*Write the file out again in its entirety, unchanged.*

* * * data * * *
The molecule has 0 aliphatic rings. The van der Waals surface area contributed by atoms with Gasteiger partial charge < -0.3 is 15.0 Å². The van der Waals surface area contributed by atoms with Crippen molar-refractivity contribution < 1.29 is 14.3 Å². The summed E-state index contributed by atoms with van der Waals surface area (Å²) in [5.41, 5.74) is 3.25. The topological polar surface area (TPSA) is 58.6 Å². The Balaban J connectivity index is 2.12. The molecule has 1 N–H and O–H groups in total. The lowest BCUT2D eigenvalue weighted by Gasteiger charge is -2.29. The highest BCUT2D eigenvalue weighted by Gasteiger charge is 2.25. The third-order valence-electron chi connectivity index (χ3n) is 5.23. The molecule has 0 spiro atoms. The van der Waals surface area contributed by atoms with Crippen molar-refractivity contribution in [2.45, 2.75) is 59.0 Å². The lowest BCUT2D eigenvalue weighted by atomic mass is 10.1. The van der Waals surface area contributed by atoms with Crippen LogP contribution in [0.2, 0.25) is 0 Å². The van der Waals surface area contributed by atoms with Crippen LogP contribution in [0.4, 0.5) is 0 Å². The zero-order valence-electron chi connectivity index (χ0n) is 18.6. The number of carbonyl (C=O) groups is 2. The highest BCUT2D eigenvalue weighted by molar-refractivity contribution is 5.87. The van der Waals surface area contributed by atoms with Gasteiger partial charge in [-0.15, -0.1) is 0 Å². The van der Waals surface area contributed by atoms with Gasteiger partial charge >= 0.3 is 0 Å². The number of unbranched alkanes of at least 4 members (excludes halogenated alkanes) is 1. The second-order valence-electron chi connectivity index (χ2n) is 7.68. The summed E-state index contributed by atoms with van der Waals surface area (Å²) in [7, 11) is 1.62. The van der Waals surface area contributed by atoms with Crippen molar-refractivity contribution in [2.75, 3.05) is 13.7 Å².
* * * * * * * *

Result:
The molecule has 0 aliphatic rings. The van der Waals surface area contributed by atoms with Gasteiger partial charge < -0.3 is 15.0 Å². The van der Waals surface area contributed by atoms with Crippen molar-refractivity contribution < 1.29 is 14.3 Å². The summed E-state index contributed by atoms with van der Waals surface area (Å²) in [5.41, 5.74) is 3.25. The topological polar surface area (TPSA) is 58.6 Å². The Balaban J connectivity index is 2.12. The molecule has 1 N–H and O–H groups in total. The lowest BCUT2D eigenvalue weighted by Gasteiger charge is -2.29. The highest BCUT2D eigenvalue weighted by Gasteiger charge is 2.25. The third-order valence-electron chi connectivity index (χ3n) is 5.23. The molecule has 0 spiro atoms. The van der Waals surface area contributed by atoms with Crippen molar-refractivity contribution in [2.45, 2.75) is 59.0 Å². The lowest BCUT2D eigenvalue weighted by atomic mass is 10.1. The van der Waals surface area contributed by atoms with Crippen LogP contribution in [0.2, 0.25) is 0 Å². The van der Waals surface area contributed by atoms with Crippen LogP contribution in [0.4, 0.5) is 0 Å². The zero-order valence-electron chi connectivity index (χ0n) is 18.6. The number of carbonyl (C=O) groups is 2. The highest BCUT2D eigenvalue weighted by molar-refractivity contribution is 5.87. The van der Waals surface area contributed by atoms with Gasteiger partial charge in [-0.15, -0.1) is 0 Å². The van der Waals surface area contributed by atoms with Gasteiger partial charge >= 0.3 is 0 Å². The number of unbranched alkanes of at least 4 members (excludes halogenated alkanes) is 1. The second-order valence-electron chi connectivity index (χ2n) is 7.68. The summed E-state index contributed by atoms with van der Waals surface area (Å²) in [7, 11) is 1.62. The van der Waals surface area contributed by atoms with Crippen molar-refractivity contribution in [2.75, 3.05) is 13.7 Å².